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Agricultural Land Trusts


While it is one thing to acknowledge that shifts to plant-based agriculture could allow for the conservation of over a third of all arable land globally while actually increasing food production, it is an entirely different one to imagine how this transition might play out within current capitalist economies which encourage extraction and economic productivity. 


One strategy to encourage the necessary transitions towards plant-based systems in conjunction with increased conservation can be found in the land trust model. Land trusts are often non-profit organizations that hold land on behalf of place based communities to serve as long term stewards for social and environmental purposes. In the case of agricultural land trusts, nonprofits assume ownership of agricultural land in service of community in place of speculative private ownership. Pairing this model with an emphasis on shifting livestock-based systems to plant-based ones with an added ethos of conservation has the capacity to address environmental and social crises plaguing society today, from increasing climate change and biodiversity loss to the egregious levels of consolidation and inequality. 


To this end, Global Roots works to establish land trusts which shift privately held land used for livestock production into communal land trusts focusing on plant-based systems thereby increasing conservation and opportunities for farmers while explicitly working to expand on a global commons for biodiversity more broadly. Below is a simplified model for transitioning 100 acres of livestock producing land to plant-based systems and conservation as well as a model being applied in the Dominican Republic at the RAÍCES Institute.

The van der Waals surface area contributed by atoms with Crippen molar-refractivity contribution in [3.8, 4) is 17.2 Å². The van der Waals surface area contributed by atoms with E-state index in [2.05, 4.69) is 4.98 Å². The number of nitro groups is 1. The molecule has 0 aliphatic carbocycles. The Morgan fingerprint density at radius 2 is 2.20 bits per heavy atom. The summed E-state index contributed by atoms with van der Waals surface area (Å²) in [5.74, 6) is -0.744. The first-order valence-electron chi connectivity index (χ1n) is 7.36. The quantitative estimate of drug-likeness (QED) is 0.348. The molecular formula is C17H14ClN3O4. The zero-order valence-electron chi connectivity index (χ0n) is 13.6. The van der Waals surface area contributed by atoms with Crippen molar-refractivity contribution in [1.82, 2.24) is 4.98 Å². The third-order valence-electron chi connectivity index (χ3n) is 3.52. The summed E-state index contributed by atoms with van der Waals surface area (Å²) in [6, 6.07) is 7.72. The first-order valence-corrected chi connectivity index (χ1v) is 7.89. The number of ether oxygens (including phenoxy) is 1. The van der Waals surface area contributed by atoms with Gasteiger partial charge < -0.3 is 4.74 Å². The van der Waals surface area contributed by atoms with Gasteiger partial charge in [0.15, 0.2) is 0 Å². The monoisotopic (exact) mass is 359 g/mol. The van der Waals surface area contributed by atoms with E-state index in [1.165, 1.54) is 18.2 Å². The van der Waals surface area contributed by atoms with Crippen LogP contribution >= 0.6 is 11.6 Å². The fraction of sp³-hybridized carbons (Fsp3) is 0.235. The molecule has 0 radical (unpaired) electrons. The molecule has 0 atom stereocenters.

100 Acres of Livestock
Agricultural Production

95 Acres

Rewilded Commons

Ninety-five percent of land used for livestock production could be rewilded with native plants to support biodiversity and provide spaces for outdoor recreation.

  • Establishment and management of rewilded areas overseen by local stakeholders organized within a community trust.

  • Successional plantings can provide both ecological and economic benefits.

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5 Acres
Pound for pound, 5 acres of plant-based production is greater than 100 acres of livestock production.

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icon of a vegetable farm from above_edit
icon of a vegetable farm from above_edit
icon of a vegetable farm from above_edit

4 plant-based farms of 1 acre employing four farmers working in a cooperative sharing tools, infrastructure, and marketing.

Plant-Based Agriculture



1 acre community garden with 200 garden beds measuring 50x2.5'

Traditional conservation efforts have long focused on protecting pristine areas and removing humans from the landscape while shying away from protecting agricultural land. Yet the untapped conservation potential of transitioning livestock production systems to plant-based agriculture is enormous and must be accounted for if we stand a chance in reducing biodiversity loss. Furthermore, rewilded former agricultural land used for livestock will require active management. Land trusts around the world show how, when done correctly, humans have the capacity to act as regenerative environmental stewards.


Image and sources from page 32 of the RAÍCES Institute Report

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